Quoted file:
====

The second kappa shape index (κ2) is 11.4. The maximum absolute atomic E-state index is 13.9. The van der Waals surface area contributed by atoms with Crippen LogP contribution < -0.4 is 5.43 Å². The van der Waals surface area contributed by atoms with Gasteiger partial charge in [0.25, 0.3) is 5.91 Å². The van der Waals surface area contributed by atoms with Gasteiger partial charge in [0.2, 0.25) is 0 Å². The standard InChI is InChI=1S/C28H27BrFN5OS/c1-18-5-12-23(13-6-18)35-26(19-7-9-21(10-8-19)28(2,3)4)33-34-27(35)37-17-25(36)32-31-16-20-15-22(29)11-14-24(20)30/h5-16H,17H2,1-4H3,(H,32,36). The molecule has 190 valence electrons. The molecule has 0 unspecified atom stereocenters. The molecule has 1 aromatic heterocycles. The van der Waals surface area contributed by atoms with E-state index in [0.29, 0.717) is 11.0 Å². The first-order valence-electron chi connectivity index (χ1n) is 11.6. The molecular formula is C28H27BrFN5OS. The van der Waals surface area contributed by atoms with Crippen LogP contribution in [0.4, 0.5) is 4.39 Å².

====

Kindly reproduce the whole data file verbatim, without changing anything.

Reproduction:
The second kappa shape index (κ2) is 11.4. The maximum absolute atomic E-state index is 13.9. The van der Waals surface area contributed by atoms with Crippen LogP contribution < -0.4 is 5.43 Å². The van der Waals surface area contributed by atoms with Gasteiger partial charge in [0.25, 0.3) is 5.91 Å². The van der Waals surface area contributed by atoms with Gasteiger partial charge in [0.2, 0.25) is 0 Å². The standard InChI is InChI=1S/C28H27BrFN5OS/c1-18-5-12-23(13-6-18)35-26(19-7-9-21(10-8-19)28(2,3)4)33-34-27(35)37-17-25(36)32-31-16-20-15-22(29)11-14-24(20)30/h5-16H,17H2,1-4H3,(H,32,36). The molecule has 190 valence electrons. The molecule has 0 unspecified atom stereocenters. The molecule has 1 aromatic heterocycles. The van der Waals surface area contributed by atoms with E-state index in [0.29, 0.717) is 11.0 Å². The first-order valence-electron chi connectivity index (χ1n) is 11.6. The molecular formula is C28H27BrFN5OS. The van der Waals surface area contributed by atoms with Crippen LogP contribution in [0.4, 0.5) is 4.39 Å².